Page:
The research reveals that at the age of 30, men have a sexually active life expectancy of nearly 35 more years and for women it's almost 31 years. At 55, men are left with only 15 more years of good sex life and for women it is 10 years. This gender difference diminishes for people with a spouse or intimate partner.
While sexually active life expectancy was longer for men, but as their health starts diminishing their life expectancy scale also drops. It has also been found that men lost more years of this activity due to poor health than women.
To reach the conclusion, authors Stacy Tessler Lindau and Natalia Gavrilova from the University of Chicago took up an experiment.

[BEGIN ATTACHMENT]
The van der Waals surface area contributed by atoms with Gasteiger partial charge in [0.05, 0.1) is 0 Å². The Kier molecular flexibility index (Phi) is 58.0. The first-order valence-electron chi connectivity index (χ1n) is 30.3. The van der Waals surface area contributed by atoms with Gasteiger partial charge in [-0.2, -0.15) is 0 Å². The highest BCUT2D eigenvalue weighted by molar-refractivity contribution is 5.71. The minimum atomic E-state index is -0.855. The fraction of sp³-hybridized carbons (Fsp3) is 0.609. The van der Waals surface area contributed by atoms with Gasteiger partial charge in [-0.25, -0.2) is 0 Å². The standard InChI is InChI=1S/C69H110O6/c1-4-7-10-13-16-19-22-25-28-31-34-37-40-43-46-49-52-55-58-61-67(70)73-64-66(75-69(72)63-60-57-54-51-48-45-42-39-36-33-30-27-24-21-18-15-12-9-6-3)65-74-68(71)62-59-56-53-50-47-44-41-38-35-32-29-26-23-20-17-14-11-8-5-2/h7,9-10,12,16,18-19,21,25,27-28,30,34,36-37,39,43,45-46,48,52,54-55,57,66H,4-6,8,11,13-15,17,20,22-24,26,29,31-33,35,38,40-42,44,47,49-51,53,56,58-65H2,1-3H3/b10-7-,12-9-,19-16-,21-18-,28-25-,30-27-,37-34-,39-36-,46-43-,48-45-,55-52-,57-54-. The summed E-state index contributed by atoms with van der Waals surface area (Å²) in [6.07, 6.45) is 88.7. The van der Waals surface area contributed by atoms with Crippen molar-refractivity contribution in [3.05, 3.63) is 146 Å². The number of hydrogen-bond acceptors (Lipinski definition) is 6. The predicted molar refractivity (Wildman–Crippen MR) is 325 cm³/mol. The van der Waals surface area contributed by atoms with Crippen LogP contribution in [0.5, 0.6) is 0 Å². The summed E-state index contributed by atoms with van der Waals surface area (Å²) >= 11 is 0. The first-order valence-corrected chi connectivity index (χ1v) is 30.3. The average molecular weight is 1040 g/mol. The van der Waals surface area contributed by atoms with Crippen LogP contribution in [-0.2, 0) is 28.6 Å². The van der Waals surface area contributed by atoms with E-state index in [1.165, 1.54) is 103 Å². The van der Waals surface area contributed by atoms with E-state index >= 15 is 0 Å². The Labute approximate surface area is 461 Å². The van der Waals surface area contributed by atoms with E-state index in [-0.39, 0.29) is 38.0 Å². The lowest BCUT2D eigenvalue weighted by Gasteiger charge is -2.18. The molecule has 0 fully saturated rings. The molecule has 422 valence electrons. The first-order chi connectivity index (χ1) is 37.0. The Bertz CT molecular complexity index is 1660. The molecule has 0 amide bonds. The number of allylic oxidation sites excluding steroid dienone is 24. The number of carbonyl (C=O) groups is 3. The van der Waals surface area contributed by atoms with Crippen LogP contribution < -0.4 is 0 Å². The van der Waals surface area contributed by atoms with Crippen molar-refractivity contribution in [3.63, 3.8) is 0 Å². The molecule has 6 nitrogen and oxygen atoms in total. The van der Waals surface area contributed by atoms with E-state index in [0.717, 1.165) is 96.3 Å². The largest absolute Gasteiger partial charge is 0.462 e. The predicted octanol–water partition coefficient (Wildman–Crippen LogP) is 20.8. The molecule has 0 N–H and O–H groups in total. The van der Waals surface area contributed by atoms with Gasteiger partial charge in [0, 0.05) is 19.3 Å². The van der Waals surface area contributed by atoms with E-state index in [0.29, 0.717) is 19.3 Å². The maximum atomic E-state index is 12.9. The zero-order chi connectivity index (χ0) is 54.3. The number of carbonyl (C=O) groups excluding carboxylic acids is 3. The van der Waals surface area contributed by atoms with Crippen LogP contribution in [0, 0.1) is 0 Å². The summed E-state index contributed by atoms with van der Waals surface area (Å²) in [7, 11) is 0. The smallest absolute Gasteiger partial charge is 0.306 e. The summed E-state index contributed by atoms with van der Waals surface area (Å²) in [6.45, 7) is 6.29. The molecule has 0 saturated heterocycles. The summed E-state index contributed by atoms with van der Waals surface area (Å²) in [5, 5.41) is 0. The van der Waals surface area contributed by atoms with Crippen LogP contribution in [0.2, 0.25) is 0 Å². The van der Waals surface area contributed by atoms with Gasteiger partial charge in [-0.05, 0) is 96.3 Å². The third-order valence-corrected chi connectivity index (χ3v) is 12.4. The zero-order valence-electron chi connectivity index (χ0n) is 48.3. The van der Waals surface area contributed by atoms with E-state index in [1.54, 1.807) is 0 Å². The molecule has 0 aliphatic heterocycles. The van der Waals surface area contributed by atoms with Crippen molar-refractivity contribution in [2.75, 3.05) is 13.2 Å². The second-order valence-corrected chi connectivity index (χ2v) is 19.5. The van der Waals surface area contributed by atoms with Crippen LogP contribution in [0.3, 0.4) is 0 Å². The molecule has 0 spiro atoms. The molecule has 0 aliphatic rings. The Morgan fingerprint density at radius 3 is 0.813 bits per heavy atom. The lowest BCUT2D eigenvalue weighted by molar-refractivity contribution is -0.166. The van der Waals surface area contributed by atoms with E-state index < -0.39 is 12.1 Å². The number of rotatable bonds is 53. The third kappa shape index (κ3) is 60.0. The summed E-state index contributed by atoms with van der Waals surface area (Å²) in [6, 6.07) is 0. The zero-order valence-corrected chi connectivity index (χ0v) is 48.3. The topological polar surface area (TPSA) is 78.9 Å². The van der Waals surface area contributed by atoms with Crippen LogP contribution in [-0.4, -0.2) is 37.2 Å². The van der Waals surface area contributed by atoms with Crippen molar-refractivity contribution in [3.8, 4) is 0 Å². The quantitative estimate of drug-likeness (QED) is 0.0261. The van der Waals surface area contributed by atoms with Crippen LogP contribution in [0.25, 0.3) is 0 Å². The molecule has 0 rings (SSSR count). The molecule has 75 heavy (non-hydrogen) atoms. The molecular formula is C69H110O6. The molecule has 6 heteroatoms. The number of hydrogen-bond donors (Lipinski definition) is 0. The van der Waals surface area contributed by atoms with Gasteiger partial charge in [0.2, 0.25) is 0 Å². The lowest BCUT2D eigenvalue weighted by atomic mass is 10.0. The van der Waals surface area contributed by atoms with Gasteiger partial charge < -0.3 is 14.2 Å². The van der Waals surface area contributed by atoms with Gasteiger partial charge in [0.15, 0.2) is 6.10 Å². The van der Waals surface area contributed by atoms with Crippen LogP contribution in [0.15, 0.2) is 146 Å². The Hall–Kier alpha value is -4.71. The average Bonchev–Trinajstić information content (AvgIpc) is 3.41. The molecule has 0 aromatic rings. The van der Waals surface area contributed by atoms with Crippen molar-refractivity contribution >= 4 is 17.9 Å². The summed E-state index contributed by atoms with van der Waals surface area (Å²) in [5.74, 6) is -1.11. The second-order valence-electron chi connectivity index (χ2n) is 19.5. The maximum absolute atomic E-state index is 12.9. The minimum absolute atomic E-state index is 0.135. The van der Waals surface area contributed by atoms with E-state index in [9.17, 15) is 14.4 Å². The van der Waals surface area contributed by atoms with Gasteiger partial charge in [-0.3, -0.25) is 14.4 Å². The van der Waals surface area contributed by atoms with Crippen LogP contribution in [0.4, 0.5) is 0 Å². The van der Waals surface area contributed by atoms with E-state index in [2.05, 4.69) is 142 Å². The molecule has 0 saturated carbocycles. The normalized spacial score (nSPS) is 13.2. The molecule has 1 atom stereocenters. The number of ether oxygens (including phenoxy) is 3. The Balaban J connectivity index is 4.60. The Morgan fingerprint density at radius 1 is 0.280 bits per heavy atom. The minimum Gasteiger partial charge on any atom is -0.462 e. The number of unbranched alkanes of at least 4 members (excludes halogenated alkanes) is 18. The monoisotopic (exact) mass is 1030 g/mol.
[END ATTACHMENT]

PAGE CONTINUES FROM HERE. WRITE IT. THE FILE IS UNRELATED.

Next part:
One group consisted of over 3000 men and women between the ages of 25 and 74 and the other had over 3000 men and women between 57 and 85 years of age.
The results confess that men are more likely to be sexually active, report a good sex life and be interested in sex than women. This difference was most dominant among the 75 to 85 year old group, where almost four out of ten males compared to less than two out of ten women were sexually active.
The researchers conclude that, "sexually active life expectancy estimation is a new life expectancy tool than can be used for projecting public health and patient needs in the arena of sexual health and that projecting the population patterns of later life sexual activity is useful for anticipating need for public health resources, expertise and medical services."